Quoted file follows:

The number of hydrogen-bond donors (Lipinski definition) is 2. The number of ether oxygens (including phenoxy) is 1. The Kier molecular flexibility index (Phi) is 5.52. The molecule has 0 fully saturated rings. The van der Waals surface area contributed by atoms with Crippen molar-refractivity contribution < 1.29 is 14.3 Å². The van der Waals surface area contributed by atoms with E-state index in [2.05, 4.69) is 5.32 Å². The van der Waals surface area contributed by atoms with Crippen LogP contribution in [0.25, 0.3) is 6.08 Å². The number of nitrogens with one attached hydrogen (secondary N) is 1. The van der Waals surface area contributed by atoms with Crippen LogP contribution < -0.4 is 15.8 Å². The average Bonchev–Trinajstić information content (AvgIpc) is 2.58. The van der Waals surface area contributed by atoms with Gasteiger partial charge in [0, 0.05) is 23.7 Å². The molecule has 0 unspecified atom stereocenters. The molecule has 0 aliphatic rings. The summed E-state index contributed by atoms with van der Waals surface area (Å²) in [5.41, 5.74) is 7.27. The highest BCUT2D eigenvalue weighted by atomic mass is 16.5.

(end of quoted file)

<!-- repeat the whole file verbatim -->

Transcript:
The number of hydrogen-bond donors (Lipinski definition) is 2. The number of ether oxygens (including phenoxy) is 1. The Kier molecular flexibility index (Phi) is 5.52. The molecule has 0 fully saturated rings. The van der Waals surface area contributed by atoms with Crippen molar-refractivity contribution < 1.29 is 14.3 Å². The van der Waals surface area contributed by atoms with E-state index in [2.05, 4.69) is 5.32 Å². The van der Waals surface area contributed by atoms with Crippen LogP contribution in [0.25, 0.3) is 6.08 Å². The number of nitrogens with one attached hydrogen (secondary N) is 1. The van der Waals surface area contributed by atoms with Crippen LogP contribution < -0.4 is 15.8 Å². The average Bonchev–Trinajstić information content (AvgIpc) is 2.58. The van der Waals surface area contributed by atoms with Gasteiger partial charge in [0, 0.05) is 23.7 Å². The molecule has 0 unspecified atom stereocenters. The molecule has 0 aliphatic rings. The summed E-state index contributed by atoms with van der Waals surface area (Å²) in [5.41, 5.74) is 7.27. The highest BCUT2D eigenvalue weighted by atomic mass is 16.5.